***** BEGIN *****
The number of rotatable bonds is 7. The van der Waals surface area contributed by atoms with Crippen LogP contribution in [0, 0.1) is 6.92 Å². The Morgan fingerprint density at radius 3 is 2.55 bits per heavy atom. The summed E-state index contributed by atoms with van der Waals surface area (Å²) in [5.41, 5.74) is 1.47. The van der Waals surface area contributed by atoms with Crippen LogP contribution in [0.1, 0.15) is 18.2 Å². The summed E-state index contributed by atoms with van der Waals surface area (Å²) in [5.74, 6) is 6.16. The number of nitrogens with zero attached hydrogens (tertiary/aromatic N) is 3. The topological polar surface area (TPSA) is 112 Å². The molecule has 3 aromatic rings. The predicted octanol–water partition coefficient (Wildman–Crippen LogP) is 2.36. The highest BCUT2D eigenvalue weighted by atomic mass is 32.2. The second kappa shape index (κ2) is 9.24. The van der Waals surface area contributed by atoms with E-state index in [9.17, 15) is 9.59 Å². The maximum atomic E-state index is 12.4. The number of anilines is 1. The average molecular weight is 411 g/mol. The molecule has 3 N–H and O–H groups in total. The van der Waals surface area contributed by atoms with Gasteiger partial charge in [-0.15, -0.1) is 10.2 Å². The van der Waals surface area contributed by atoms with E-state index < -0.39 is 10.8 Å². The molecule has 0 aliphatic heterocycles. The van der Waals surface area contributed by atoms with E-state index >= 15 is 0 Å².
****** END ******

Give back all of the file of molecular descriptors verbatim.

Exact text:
The number of rotatable bonds is 7. The van der Waals surface area contributed by atoms with Crippen LogP contribution in [0, 0.1) is 6.92 Å². The Morgan fingerprint density at radius 3 is 2.55 bits per heavy atom. The summed E-state index contributed by atoms with van der Waals surface area (Å²) in [5.41, 5.74) is 1.47. The van der Waals surface area contributed by atoms with Crippen LogP contribution in [0.1, 0.15) is 18.2 Å². The summed E-state index contributed by atoms with van der Waals surface area (Å²) in [5.74, 6) is 6.16. The number of nitrogens with zero attached hydrogens (tertiary/aromatic N) is 3. The topological polar surface area (TPSA) is 112 Å². The molecule has 3 aromatic rings. The predicted octanol–water partition coefficient (Wildman–Crippen LogP) is 2.36. The highest BCUT2D eigenvalue weighted by atomic mass is 32.2. The second kappa shape index (κ2) is 9.24. The van der Waals surface area contributed by atoms with E-state index in [9.17, 15) is 9.59 Å². The maximum atomic E-state index is 12.4. The number of anilines is 1. The average molecular weight is 411 g/mol. The molecule has 3 N–H and O–H groups in total. The van der Waals surface area contributed by atoms with Gasteiger partial charge in [-0.15, -0.1) is 10.2 Å². The van der Waals surface area contributed by atoms with E-state index < -0.39 is 10.8 Å². The molecule has 0 aliphatic heterocycles. The van der Waals surface area contributed by atoms with E-state index >= 15 is 0 Å².